Tebabu Assefa brewing a market for Ethiopian coffee farmers

Emigré using state’s new benefit corporation law for Takoma Park company

At the tender age of 15, Tebabu Assefa fled his well-to-do home in his native city of Addis Ababa, Ethiopia, disguised as a peasant boy.

He sought to escape the chaos, executions and imprisonments that followed the overthrow of Emperor Haile Selassie’s government by a military junta in the mid-1970s.

Tebabu-Assefa
"I hope Blessed Coffee can do for Takoma Park what Starbucks did for Seattle," says Tebabu Assefa, with wife Sara Mussie.

“A lot of students were talking about going to the jungle and organizing a violent rebellion,” said Assefa, 50, one of the first business owners to incorporate through Maryland’s benefit corporation law that started in the fall. “People were being arrested and killed. I lost some friends but not family members. … It was just too crazy of a time.”

So without his parents’ knowledge, he and a few friends made it out to Kenya, where he stayed with a friend and finished high school. Assefa assumed he’d return home in a year or two, but he said the situation in Ethiopia deteriorated. He later moved to the Netherlands and Italy, finally immigrating to the U.S. in 1980.

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On a trip home in 2003, he befriended coffee farmers, who he said are poor and are paid in pennies while some coffee brands sell for $13 or more per pound in local stores.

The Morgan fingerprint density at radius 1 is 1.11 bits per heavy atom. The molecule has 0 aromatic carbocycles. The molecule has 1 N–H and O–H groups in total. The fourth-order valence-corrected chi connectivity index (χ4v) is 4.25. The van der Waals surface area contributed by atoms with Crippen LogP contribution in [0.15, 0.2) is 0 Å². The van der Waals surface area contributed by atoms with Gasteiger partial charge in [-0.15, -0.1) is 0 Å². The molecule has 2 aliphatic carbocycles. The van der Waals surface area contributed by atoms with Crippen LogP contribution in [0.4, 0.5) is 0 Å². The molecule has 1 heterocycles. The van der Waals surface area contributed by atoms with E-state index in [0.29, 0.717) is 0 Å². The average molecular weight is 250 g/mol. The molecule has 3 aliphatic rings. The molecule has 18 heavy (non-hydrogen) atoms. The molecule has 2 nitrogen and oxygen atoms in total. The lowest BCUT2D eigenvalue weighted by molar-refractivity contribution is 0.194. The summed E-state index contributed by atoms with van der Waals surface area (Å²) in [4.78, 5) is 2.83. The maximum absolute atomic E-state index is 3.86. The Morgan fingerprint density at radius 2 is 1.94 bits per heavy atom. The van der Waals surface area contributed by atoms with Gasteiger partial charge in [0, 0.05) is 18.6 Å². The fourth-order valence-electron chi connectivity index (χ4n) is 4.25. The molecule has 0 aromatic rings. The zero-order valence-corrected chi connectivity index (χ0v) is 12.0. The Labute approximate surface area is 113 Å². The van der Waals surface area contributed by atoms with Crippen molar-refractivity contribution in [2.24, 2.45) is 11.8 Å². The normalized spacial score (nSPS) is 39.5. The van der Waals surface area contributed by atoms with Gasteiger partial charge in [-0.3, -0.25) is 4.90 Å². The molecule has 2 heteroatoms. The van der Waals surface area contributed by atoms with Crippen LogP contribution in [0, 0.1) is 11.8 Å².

“They work so hard, but they live in huts in the mountains. They are at the bottom of the chain,” Assefa said while sipping Ethiopian coffee in his Takoma Park apartment’s dining room. “I wanted to help create a more fair system.”

About a decade ago, he quit a marketing job to work on the idea for a company to help his countrymen by cutting out the middlemen. But the timing wasn’t right then, he said.

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For this round, with Maryland’s B corporation law in full swing, supporters of Blessed Coffee have been easier to land, Assefa said. He displayed letters from supporters that include state Sen. Jamie B. Raskin (D-Dist. 20) of Takoma Park, who sponsored the original B corporation legislation, the Old Takoma Business Association, university professors and Congress members.

“There is a shift now,” Assefa said.

He also has met with area business owners such as Seth Goldman, CEO of Bethesda organic beverage company Honest Tea, another company that started in a local home.

“I am studying businesspeople who grew their companies from scratch to very large enterprises to learn how they did that,” Assefa said.

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